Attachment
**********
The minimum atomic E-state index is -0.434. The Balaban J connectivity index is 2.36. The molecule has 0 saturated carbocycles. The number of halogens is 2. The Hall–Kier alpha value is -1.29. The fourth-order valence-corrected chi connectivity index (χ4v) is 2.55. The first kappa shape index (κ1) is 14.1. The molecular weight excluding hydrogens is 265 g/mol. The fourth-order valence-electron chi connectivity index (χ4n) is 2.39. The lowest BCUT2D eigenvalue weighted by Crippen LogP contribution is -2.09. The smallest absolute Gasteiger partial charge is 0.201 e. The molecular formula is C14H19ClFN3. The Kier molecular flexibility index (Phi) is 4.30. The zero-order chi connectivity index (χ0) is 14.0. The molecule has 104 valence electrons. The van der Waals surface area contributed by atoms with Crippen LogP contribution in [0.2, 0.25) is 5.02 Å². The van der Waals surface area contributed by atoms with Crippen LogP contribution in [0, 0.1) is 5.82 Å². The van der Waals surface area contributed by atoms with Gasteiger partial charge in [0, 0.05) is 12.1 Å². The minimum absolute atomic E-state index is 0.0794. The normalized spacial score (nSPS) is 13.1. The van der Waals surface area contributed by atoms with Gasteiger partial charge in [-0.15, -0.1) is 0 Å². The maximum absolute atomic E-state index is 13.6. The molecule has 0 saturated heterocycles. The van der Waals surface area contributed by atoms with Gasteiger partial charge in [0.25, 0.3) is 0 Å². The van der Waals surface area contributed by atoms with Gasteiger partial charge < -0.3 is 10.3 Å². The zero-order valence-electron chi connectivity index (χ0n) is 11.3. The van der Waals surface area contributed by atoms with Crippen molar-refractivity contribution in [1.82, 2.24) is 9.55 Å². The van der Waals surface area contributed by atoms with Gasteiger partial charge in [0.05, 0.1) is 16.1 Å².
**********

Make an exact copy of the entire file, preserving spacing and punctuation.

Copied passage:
The minimum atomic E-state index is -0.434. The Balaban J connectivity index is 2.36. The molecule has 0 saturated carbocycles. The number of halogens is 2. The Hall–Kier alpha value is -1.29. The fourth-order valence-corrected chi connectivity index (χ4v) is 2.55. The first kappa shape index (κ1) is 14.1. The molecular weight excluding hydrogens is 265 g/mol. The fourth-order valence-electron chi connectivity index (χ4n) is 2.39. The lowest BCUT2D eigenvalue weighted by Crippen LogP contribution is -2.09. The smallest absolute Gasteiger partial charge is 0.201 e. The molecular formula is C14H19ClFN3. The Kier molecular flexibility index (Phi) is 4.30. The zero-order chi connectivity index (χ0) is 14.0. The molecule has 104 valence electrons. The van der Waals surface area contributed by atoms with Crippen LogP contribution in [0.2, 0.25) is 5.02 Å². The van der Waals surface area contributed by atoms with Crippen LogP contribution in [0, 0.1) is 5.82 Å². The van der Waals surface area contributed by atoms with Gasteiger partial charge in [0, 0.05) is 12.1 Å². The minimum absolute atomic E-state index is 0.0794. The normalized spacial score (nSPS) is 13.1. The van der Waals surface area contributed by atoms with Gasteiger partial charge in [-0.15, -0.1) is 0 Å². The maximum absolute atomic E-state index is 13.6. The molecule has 0 saturated heterocycles. The van der Waals surface area contributed by atoms with Gasteiger partial charge in [0.25, 0.3) is 0 Å². The van der Waals surface area contributed by atoms with Gasteiger partial charge < -0.3 is 10.3 Å². The zero-order valence-electron chi connectivity index (χ0n) is 11.3. The van der Waals surface area contributed by atoms with Crippen molar-refractivity contribution in [1.82, 2.24) is 9.55 Å². The van der Waals surface area contributed by atoms with Gasteiger partial charge in [0.05, 0.1) is 16.1 Å².